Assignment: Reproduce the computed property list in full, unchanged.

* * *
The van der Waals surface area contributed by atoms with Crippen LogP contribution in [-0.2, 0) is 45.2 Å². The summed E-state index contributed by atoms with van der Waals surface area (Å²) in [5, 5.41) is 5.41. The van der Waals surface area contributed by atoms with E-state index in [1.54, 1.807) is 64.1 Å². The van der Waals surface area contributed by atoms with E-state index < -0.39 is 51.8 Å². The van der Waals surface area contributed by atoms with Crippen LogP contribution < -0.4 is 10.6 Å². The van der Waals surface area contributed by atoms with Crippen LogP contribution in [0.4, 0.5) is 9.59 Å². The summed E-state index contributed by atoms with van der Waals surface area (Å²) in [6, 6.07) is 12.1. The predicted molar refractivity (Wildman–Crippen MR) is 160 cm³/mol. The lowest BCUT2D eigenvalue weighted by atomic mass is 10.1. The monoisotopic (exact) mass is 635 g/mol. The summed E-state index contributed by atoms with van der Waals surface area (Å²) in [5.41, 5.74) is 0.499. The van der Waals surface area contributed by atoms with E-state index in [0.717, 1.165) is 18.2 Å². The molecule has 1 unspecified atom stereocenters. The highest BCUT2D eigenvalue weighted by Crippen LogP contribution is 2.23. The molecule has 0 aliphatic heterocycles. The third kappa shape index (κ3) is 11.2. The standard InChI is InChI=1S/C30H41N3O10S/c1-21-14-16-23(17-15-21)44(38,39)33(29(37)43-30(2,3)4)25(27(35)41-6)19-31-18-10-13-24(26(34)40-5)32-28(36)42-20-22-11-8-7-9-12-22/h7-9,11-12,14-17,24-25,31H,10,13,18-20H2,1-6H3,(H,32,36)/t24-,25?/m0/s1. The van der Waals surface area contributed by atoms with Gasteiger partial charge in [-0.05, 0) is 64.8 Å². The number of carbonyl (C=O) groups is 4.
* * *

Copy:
The van der Waals surface area contributed by atoms with Crippen LogP contribution in [-0.2, 0) is 45.2 Å². The summed E-state index contributed by atoms with van der Waals surface area (Å²) in [5, 5.41) is 5.41. The van der Waals surface area contributed by atoms with E-state index in [1.54, 1.807) is 64.1 Å². The van der Waals surface area contributed by atoms with E-state index < -0.39 is 51.8 Å². The van der Waals surface area contributed by atoms with Crippen LogP contribution < -0.4 is 10.6 Å². The van der Waals surface area contributed by atoms with Crippen LogP contribution in [0.4, 0.5) is 9.59 Å². The summed E-state index contributed by atoms with van der Waals surface area (Å²) in [6, 6.07) is 12.1. The predicted molar refractivity (Wildman–Crippen MR) is 160 cm³/mol. The lowest BCUT2D eigenvalue weighted by atomic mass is 10.1. The monoisotopic (exact) mass is 635 g/mol. The summed E-state index contributed by atoms with van der Waals surface area (Å²) in [5.41, 5.74) is 0.499. The van der Waals surface area contributed by atoms with E-state index in [0.717, 1.165) is 18.2 Å². The molecule has 1 unspecified atom stereocenters. The highest BCUT2D eigenvalue weighted by Crippen LogP contribution is 2.23. The molecule has 0 aliphatic heterocycles. The third kappa shape index (κ3) is 11.2. The standard InChI is InChI=1S/C30H41N3O10S/c1-21-14-16-23(17-15-21)44(38,39)33(29(37)43-30(2,3)4)25(27(35)41-6)19-31-18-10-13-24(26(34)40-5)32-28(36)42-20-22-11-8-7-9-12-22/h7-9,11-12,14-17,24-25,31H,10,13,18-20H2,1-6H3,(H,32,36)/t24-,25?/m0/s1. The van der Waals surface area contributed by atoms with Gasteiger partial charge in [-0.05, 0) is 64.8 Å². The number of carbonyl (C=O) groups is 4.